There are a dizzying array of drinks and powders on the market that promise to keep you hydrated and boost energy levels. A lot of them promise to flood your body with the seemingly-magical, heal-all properties of electrolytes. But what are electrolytes really – and how can you tell if you’re getting enough?
Every bead of sweat that drips from your face contains a mixture of electrolytes — in layman’s terms, “positively or negatively charged ions that conduct electrical activity,” says Jonathan Toker, Ph.D., an organic chemist and elite trail runner who founded the hydration-products company SaltStick. “They are necessary to help maintain proper fluid balance, [and] perform functions involved in muscle contraction and relaxation.”
When electrolyte levels drop too low, the body’s performance can suffer. Signs of this include muscular fatigue, cramping, poor thermoregulation that makes heat less tolerable, and feelings of disorientation. In extreme cases, consuming a large volume of water without sufficient electrolytes can lead to dangerously low levels of sodium in the blood, a potentially life-threatening condition known as hyponatremia.
And while there are plenty of reasons you might be short on electrolytes, a big one is sweat. On the dance floor, soccer field, or during a hot run, every drop of sweat is taking precious electrolytes with it.
“The electrolytes lost in the highest concentrations through sweat are sodium and chloride,” says Maria Dalzot, a sports dietitian and competitive mountain runner based in Bellingham, Washington. “These electrolytes must be tightly regulated for the body to function properly.” Potassium, magnesium and calcium are also lost in sweat, though “in such small amounts that they are not of concern while exercising and can be easily replaced in your everyday diet.”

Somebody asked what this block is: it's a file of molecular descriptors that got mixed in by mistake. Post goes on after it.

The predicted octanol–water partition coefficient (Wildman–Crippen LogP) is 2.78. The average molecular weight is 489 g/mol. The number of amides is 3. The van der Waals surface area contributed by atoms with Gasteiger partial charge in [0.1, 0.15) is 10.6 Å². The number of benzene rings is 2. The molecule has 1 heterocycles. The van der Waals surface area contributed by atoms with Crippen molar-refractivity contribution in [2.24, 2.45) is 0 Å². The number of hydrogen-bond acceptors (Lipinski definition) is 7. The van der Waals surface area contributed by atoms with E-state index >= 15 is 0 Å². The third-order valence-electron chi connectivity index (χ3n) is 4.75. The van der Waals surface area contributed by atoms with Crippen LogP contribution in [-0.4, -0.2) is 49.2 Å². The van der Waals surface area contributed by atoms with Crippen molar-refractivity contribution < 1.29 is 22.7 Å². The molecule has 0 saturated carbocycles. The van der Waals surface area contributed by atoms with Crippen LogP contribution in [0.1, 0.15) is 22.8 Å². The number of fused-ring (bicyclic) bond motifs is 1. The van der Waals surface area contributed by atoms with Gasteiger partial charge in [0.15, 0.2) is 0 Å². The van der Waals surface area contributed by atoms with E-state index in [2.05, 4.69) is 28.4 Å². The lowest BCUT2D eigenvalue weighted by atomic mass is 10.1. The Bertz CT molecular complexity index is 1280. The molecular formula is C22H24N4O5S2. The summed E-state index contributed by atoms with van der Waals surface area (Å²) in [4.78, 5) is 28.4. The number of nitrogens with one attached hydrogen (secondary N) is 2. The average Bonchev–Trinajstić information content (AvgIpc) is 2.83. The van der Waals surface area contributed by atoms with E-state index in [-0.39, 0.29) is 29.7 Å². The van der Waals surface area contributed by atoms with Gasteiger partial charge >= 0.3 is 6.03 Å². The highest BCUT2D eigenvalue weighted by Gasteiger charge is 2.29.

Some (though not all) experts say that replenishing those lesser electrolytes becomes vital during sustained, multi-hour efforts.“With a finite amount available in the body for easy access, cumulative losses over time for an athlete running four, six, or 17 hours will affect calcium and magnesium levels in the blood and inhibit performance,” Toker says. But if you’re out for a leisurely run lasting less than an hour, your electrolyte stores should be adequate without supplementation. “Replacing salt losses becomes more of a concern when you push past the 60-minute mark, particularly if you’re sweating greatly,” he adds.
Sweat production, and therefore electrolyte loss, is influenced by a number of factors, including run duration and intensity, genetics, clothing and environmental conditions like humidity. “A less fit runner will lose more electrolytes compared to an avid runner who is more efficient at maintaining electrolyte homeostasis,” says Dalzot. What’s more, some people’s sweat is naturally saltier.
According to Toker, the sweet spot for most athletes is to replenish between 50 and 80 percent of electrolytes lost during exercise. “Higher replacement usually causes stomach issues, and lower replacement usually causes performance deterioration,” he says.
Most of those neon-colored drinks contain no more than 200 milligrams of sodium, which doesn’t come close to matching what endurance athletes lose through their sweat glands. If you’re recovering from something more strenuous than a big night out, look to other sources, including salt capsules, electrolyte tablets, and dissolvable powders and enhanced gels and chews.
But do be mindful about your intake. “If you do choose to take salt tablets, be sure to drink a sufficient amount of water,” warns Dalzot. “A large intake of sodium without water can cause bloating as water moves from the bloodstream to dilute the sodium concentration. Sodium also triggers thirst and drinking more than necessary can cause unpleasant stomach sloshing.”
Don’t forget that “real” food can be a good source of sodium as well. If you just finished sweating buckets on a multi-hour epic, you might want to reach for those salty, crunchy snacks you’re craving, like pretzels, nuts, potato chips.
This article originally appeared in the July 2015 issue of Trail Runner Magazine.
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